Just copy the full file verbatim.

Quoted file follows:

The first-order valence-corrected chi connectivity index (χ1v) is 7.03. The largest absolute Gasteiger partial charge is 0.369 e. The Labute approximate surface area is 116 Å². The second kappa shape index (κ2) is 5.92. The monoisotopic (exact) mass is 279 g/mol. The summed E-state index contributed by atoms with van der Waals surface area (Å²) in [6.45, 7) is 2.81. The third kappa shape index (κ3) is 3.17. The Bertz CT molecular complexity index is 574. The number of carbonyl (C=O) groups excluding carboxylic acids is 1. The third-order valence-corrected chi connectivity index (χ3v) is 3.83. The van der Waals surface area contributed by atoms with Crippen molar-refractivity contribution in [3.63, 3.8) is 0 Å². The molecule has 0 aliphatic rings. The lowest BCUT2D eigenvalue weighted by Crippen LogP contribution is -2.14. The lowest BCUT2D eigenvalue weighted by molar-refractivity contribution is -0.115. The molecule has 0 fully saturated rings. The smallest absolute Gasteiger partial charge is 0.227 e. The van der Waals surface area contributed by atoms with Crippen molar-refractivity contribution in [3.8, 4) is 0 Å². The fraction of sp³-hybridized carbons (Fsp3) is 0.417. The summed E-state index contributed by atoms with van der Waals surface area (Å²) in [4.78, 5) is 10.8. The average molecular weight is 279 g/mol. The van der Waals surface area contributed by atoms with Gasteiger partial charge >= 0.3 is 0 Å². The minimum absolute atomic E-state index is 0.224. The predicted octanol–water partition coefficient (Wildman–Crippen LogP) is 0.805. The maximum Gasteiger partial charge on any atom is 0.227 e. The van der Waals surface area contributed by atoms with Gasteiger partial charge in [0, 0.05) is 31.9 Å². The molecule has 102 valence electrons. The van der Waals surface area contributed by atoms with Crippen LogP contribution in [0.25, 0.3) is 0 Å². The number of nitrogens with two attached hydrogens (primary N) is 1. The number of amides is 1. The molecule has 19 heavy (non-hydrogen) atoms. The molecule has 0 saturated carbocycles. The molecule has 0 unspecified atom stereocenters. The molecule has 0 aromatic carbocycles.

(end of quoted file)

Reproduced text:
The first-order valence-corrected chi connectivity index (χ1v) is 7.03. The largest absolute Gasteiger partial charge is 0.369 e. The Labute approximate surface area is 116 Å². The second kappa shape index (κ2) is 5.92. The monoisotopic (exact) mass is 279 g/mol. The summed E-state index contributed by atoms with van der Waals surface area (Å²) in [6.45, 7) is 2.81. The third kappa shape index (κ3) is 3.17. The Bertz CT molecular complexity index is 574. The number of carbonyl (C=O) groups excluding carboxylic acids is 1. The third-order valence-corrected chi connectivity index (χ3v) is 3.83. The van der Waals surface area contributed by atoms with Crippen molar-refractivity contribution in [3.63, 3.8) is 0 Å². The molecule has 0 aliphatic rings. The lowest BCUT2D eigenvalue weighted by Crippen LogP contribution is -2.14. The lowest BCUT2D eigenvalue weighted by molar-refractivity contribution is -0.115. The molecule has 0 fully saturated rings. The smallest absolute Gasteiger partial charge is 0.227 e. The van der Waals surface area contributed by atoms with Crippen molar-refractivity contribution in [3.8, 4) is 0 Å². The fraction of sp³-hybridized carbons (Fsp3) is 0.417. The summed E-state index contributed by atoms with van der Waals surface area (Å²) in [4.78, 5) is 10.8. The average molecular weight is 279 g/mol. The van der Waals surface area contributed by atoms with Gasteiger partial charge >= 0.3 is 0 Å². The minimum absolute atomic E-state index is 0.224. The predicted octanol–water partition coefficient (Wildman–Crippen LogP) is 0.805. The maximum Gasteiger partial charge on any atom is 0.227 e. The van der Waals surface area contributed by atoms with Gasteiger partial charge in [0, 0.05) is 31.9 Å². The molecule has 102 valence electrons. The van der Waals surface area contributed by atoms with Crippen LogP contribution in [0.25, 0.3) is 0 Å². The number of nitrogens with two attached hydrogens (primary N) is 1. The number of amides is 1. The molecule has 19 heavy (non-hydrogen) atoms. The molecule has 0 saturated carbocycles. The molecule has 0 unspecified atom stereocenters. The molecule has 0 aromatic carbocycles.